A Nesting divorce or separation occurs when parents alternate residing in the family home. Rather than requiring the children to go back and forth between two homes, the children stay put while the parents alternate being the “on-duty parent.”
While having various homes can be difficult for people in certain ways, it can also make their lives simpler in others. It’s probably far easier to keep track of their own belongings than it is to remember homework, books, sports uniforms, toys, enough underwear and socks to last a lifetime, and a variety of other “child” goods. When children have two homes, parents must not only track what goes out to the other parent’s place but also ensure that it returns—so there is essentially double the work!
Nesting stands to reason in many situations, but not all. Let’s take a closer look at nesting to help you decide whether it’s right for you.
The Nesting Trend
- The concept of a nesting divorce is a recent trend in which co-parents alternate living in the primary residence for the sake of the children.
- Nesting requires civility and friendly communication.
- Nesting can be an expensive endeavor, depending on your circumstances and financial situation.
How Does A Nesting Divorce Work?
This shift occurs when spouses either live in separate portions of the home or have an off-site dwelling that they alternate while the other spouse is “on duty.” It is a type of parenting that can be used as a shared-custody arrangement for divorced or separated couples. It began in the case of Lamont v. Lamont in 2000. A Virginia judge ruled in the case that the best solution for the two young children was for them to remain in their family home.
The mother was assigned to reside with them on weekdays, while the father moved in on weekends. This opened the door for exes who were communicative enough to prioritize the needs of their children over their own and create a stable and effective parenting environment. The arrangement is based on the child and their requirements, which does not always take into account the logistics of making this manner work.
What Financial Commitment Comes With Nesting?
When co-parents consent to the nesting arrangement, they must make a financial commitment. It is not affordable to purchase and maintain a home away from the family home. Furthermore, the distance between the two locations could be a concern, necessitating travel fees.
Co-parents may use nesting to accumulate separate funds until one of the co-parents can finance a house for themselves. Communication and amicability are important not just for the benefit of the children, but also for the ex-spouse and their prior relationship.
However, if the separate dwelling outside the family home is modest enough, the costs for the additional home will be minimal, and adding that residence may provide the desired privacy in cases when one co-parent begins dating a new partner. Nesting also reduces the need to buy items such as an extra set of clothes and fresh toys for one parent’s home. The children do not require these items because they have a place to live.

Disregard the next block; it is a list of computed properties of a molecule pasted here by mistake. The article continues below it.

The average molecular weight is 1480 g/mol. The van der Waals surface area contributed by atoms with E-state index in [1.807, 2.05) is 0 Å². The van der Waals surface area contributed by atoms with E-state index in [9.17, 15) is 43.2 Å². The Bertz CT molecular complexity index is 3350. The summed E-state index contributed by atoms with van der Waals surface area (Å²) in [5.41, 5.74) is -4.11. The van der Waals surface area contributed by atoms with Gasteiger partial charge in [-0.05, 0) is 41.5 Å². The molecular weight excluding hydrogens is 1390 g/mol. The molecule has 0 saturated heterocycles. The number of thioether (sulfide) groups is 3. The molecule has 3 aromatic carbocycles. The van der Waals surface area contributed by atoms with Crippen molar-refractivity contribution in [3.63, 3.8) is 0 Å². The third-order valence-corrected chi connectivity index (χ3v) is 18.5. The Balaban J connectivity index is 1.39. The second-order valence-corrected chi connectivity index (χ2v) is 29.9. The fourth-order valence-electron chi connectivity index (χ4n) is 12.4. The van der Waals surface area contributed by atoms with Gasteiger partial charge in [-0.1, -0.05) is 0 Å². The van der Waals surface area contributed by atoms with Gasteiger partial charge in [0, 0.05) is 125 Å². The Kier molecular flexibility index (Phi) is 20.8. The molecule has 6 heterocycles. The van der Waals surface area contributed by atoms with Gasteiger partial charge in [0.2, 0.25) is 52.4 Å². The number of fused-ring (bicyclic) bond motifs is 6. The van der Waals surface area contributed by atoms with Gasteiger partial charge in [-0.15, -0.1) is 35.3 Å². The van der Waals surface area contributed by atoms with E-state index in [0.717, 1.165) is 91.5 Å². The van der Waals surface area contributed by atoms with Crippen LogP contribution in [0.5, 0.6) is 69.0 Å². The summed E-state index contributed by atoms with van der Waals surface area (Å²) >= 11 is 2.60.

How Important Is Communication During Nesting?
According to Psychology Today, nesting only works when co-parents are capable of separating their co-parenting obligations from their past marital issues and remain amicable and cooperative with ongoing communication about the home arrangement to fulfill the requirements of the children.
The co-parents are not abandoning each other. They will still have the children in common, therefore, it may be useful to encourage clear and pleasant communication when participating in a constant discourse about the nesting family arrangement.
Getting Through Rough Patches
It will not be easy. Special requirements due to disruptions in their habit, children can frequently have troubles with the arrangement, and explaining the nesting arrangement to them can be challenging. That doesn’t even take into account the co-parenting relationship.
Given that individual histories and conflicts within relationships differ amongst partners, there are valid reasons to be furious or resentful toward an ex-spouse. Therefore, a nesting divorce isn’t for everyone. Staying friendly with an ex can frequently generate problems in subsequent relationships, which can then manifest in co-parenting partnerships.
It can be extremely difficult for people who begin nesting without purchasing a new home. Disparities in bedroom quality can be enough to keep ex-spouses at odds. Those who choose to enter by utilizing the help of family friends are naturally bringing others into the equation.
This allows others outside of the agreed agreement and arrangement to comment on different aspects of your life and the lives of your children, such as nesting and parenting. Given its invasive nature, that is not something that everyone is ready to compromise on.
It also necessitates each co-parent to rigorously adhere to the specified timetable, which has the potential to cause conflict. Life happens, and routines must often adapt to its changes, which can lead to further conflict between the two co-parents. Vacations, birthdays, and other special events must all be discussed and planned for by the two co-parents. Given how flexible co-parents who join into a nesting arrangement are for the sake of their children, this is in the same vein in terms of accommodation. The youngsters are the center of attention.
If you would like to know more about a nesting divorce and if it is the right option for you get in touch with Adria S. Hillman today.